The last time this trend of falling stocks happened was immediately post the 2016 halving. It does make some sense, simply their are fewer new bitcoins coming onto the market and everyone needs to adjust accordingly. Last time around that adjustment took 6-12 months.
The trend of falling bitcoin stock is even more pronounced on global exchanges now back at 2018 levels.
My personal favourite indicator from the Willy Woo stable is the bitcoin difficulty ribbon. The red lines show the difficulty of mining bitcoin over 200 days, 128 days all the way to 9 days. When the lines compress it means that the rate of difficulty increase is slowing as weaker miners are taking equipment off line and selling coins to fund operations. It happened after the 2016 halving and it’s happening again now.
Generally, and the sample set is very small, the compressed ribbon indicates a good time to buy. Suffice to say that right now, the ribbon is compressed.
In 1920, with the First World War recently ended, there was turmoil in defeated nations. We have focused before on Germany, but the issues were no less severe in Austria. Hyperinflation came to Austria first. From 1914 – 1923, the Austrian price index rose by a factor of 11,836.
Fast forward a century. Austria became the first country to lend out money for 100 years, which seemed ridiculous. In 2019 I called it ridiculous and since then I have been totally wrong and the price of those Austrian bonds has doubled as the yield has collapsed to 0.53%.
At 0.53% per annum, for 100 years. It’s a as simple as lend me $100 and I’ll give you $170 in 2120. You might wonder why anyone bothers?
Well, there is a concept in bond investing known as convexity. Convexity, measures the rate of change of a bond’s volatility to changes in current interest rates. It increases with longer the duration and lower yield. So there is perhaps no more convex bond in the world than the Austrian 100 year bond.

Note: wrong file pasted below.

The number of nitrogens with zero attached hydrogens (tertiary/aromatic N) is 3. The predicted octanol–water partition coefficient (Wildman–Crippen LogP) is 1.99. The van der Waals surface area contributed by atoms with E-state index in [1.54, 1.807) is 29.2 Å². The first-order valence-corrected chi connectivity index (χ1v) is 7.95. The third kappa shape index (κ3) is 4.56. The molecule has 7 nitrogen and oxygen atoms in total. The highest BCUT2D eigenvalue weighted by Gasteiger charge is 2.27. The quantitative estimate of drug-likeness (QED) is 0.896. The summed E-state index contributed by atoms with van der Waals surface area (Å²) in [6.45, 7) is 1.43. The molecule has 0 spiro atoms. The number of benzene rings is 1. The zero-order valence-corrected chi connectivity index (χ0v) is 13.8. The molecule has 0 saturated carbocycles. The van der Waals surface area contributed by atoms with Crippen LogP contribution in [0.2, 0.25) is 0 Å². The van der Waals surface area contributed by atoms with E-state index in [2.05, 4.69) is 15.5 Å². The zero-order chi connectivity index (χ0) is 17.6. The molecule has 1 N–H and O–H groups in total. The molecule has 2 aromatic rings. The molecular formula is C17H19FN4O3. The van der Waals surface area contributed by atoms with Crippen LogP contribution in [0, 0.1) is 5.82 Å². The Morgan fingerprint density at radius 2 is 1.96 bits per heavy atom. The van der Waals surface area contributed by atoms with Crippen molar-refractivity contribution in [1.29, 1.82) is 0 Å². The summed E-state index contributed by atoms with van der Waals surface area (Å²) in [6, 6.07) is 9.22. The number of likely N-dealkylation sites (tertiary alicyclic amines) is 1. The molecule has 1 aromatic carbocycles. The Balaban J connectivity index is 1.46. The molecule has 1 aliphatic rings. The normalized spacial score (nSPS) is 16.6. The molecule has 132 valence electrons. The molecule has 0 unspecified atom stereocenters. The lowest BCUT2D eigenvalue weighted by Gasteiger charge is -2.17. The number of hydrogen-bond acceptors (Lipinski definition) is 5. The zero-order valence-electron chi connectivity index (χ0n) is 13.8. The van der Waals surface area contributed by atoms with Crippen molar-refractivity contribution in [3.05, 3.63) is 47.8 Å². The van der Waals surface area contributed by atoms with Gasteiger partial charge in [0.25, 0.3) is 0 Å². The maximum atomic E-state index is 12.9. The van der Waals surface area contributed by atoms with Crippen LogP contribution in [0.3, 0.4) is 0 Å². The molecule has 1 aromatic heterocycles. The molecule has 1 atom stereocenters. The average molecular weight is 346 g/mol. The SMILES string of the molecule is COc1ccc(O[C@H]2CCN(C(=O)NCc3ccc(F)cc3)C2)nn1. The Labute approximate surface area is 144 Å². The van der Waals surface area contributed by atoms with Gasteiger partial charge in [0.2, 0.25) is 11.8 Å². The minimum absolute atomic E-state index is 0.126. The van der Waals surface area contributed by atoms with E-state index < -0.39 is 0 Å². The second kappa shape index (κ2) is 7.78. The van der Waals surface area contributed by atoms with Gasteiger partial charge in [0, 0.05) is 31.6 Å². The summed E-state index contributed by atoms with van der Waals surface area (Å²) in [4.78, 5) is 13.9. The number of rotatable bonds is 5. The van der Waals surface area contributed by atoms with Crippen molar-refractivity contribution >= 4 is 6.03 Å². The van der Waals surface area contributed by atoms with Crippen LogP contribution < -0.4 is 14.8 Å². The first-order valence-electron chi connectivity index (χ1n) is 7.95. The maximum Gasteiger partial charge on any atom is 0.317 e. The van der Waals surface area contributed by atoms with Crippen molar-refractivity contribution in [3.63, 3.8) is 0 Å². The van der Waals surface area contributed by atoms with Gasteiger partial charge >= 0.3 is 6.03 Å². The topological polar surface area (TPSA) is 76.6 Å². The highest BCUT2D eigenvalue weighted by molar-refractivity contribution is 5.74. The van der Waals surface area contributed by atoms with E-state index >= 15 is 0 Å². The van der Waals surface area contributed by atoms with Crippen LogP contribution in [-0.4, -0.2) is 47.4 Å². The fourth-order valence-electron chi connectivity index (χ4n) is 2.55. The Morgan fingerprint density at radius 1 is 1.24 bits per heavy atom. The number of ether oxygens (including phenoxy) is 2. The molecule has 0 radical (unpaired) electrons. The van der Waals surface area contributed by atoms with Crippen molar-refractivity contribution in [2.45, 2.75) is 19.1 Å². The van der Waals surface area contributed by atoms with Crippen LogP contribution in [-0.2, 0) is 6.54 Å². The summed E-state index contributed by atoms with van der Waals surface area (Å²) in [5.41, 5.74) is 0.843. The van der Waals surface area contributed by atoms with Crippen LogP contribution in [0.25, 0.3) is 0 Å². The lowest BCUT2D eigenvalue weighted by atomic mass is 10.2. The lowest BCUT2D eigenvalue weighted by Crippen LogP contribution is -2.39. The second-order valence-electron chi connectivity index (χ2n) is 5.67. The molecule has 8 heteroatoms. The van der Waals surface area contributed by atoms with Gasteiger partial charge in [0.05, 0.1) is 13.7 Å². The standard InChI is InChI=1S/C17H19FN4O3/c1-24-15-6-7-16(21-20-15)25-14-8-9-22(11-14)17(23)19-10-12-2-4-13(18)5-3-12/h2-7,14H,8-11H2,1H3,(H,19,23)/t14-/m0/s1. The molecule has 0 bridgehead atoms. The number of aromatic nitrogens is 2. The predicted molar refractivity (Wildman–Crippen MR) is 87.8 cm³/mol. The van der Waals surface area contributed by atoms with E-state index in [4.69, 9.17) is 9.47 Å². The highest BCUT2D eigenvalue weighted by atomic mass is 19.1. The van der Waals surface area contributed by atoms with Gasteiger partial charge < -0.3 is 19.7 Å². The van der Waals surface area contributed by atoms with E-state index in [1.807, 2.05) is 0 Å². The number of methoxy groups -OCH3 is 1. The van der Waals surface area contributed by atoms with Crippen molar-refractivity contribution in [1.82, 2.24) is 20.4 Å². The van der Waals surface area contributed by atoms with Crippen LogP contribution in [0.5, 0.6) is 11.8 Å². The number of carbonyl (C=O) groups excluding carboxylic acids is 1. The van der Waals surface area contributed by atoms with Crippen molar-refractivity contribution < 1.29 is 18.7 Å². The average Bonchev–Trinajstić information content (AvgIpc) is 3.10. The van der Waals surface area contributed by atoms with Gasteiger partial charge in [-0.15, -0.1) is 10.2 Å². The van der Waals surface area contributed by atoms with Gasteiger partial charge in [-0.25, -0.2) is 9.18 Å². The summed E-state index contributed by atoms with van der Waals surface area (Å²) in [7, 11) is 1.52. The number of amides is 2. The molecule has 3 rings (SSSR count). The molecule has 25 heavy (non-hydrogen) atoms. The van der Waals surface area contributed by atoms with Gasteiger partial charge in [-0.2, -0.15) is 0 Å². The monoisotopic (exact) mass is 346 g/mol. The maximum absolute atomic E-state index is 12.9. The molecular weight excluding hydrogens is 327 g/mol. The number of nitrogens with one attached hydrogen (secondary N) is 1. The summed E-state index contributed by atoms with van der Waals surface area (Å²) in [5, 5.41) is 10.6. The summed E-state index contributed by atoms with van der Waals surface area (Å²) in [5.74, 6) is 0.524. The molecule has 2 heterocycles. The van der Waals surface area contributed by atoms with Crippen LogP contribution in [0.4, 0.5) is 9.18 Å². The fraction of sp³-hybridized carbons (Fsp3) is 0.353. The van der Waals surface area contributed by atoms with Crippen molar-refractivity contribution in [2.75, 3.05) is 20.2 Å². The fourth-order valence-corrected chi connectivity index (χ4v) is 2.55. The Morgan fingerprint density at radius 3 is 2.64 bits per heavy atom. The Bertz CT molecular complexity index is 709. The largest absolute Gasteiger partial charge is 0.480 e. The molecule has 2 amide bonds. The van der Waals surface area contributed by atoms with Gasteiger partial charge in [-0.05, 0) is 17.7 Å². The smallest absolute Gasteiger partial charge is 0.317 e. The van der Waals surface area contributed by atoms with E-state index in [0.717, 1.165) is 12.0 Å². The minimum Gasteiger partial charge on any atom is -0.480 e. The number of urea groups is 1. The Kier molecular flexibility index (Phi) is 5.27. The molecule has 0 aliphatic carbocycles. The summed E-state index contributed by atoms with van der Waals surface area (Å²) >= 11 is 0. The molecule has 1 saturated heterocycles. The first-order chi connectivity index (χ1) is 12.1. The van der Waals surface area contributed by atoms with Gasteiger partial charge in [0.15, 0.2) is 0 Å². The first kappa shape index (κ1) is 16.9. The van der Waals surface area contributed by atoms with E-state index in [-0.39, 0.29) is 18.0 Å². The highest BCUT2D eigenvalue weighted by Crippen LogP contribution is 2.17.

I would suggest its performance is simply related to traders betting on that convexity. They know that the European Central Bank will keep printing money and keep rates very low. Convexity works in both directions though and the speed with which it changes direction will be rapid. When we reach the end game there will be two things you won’t want to be holding – one is an un-exploded grenade and the other is the Austrian 100 year bond.
European finance has become a full blown casino, the VIP rooms are open only to holders of a banking license and drinks are complimentary for employees of the ECB and the IMF.
Don’t Trust, Verify
Never failing to deliver, we have the European Central Bank. “The value of money is rooted in citizens’ trust”. So says Fabio Panetta, ECB Board Member.
Finally, we have an admission from a banker that their none gold backed currencies are utterly worthless pieces of paper.
In Bitcoin there exists a notion of “Don’t Trust, Verify”. The whole idea of it is that you don’t need to trust anyone at all. You can receive money from anywhere in the world from a person you have never and will never meet and can immediately tell if it is valid.
This actually goes to the heart of the “Bitcoin is backed by nothing argument” so often thrown around. Let’s be absolutely clear, the Euro, The Pound, The USD, AUD, JPY are backed by nothing, they are fragile.
Bitcoin on the other hand is costly to produce. It is backed by the energy required to mine it. If you want to mine bitcoin today, pay for the equipment and the electricity and you are a hyper efficient operator, maybe you could mine it for $10,000 per coin on average.
Anybody can check right now the exact total amount of work (and therefore cost) that has gone into mining bitcoin since its inception on their own bitcoin node. It is the largest continuous computing calculation ever undertaken, at great cost.
I will reiterate this very important point. The “bitcoin is backed by nothing” argument is wrong. Almost always it is rolled out by a central banker as it was again this week by Andrew Bailey in the UK.
Fiat money is backed by nothing and to prove it we have the ECB urging citizens to trust them. Fiat means by decree. It is money because the law says so. Bitcoin is money because it harnesses the energy used to mine it, you can independently check that as well as the exact total supply. No need to trust me or anyone else.
Big, big, difference.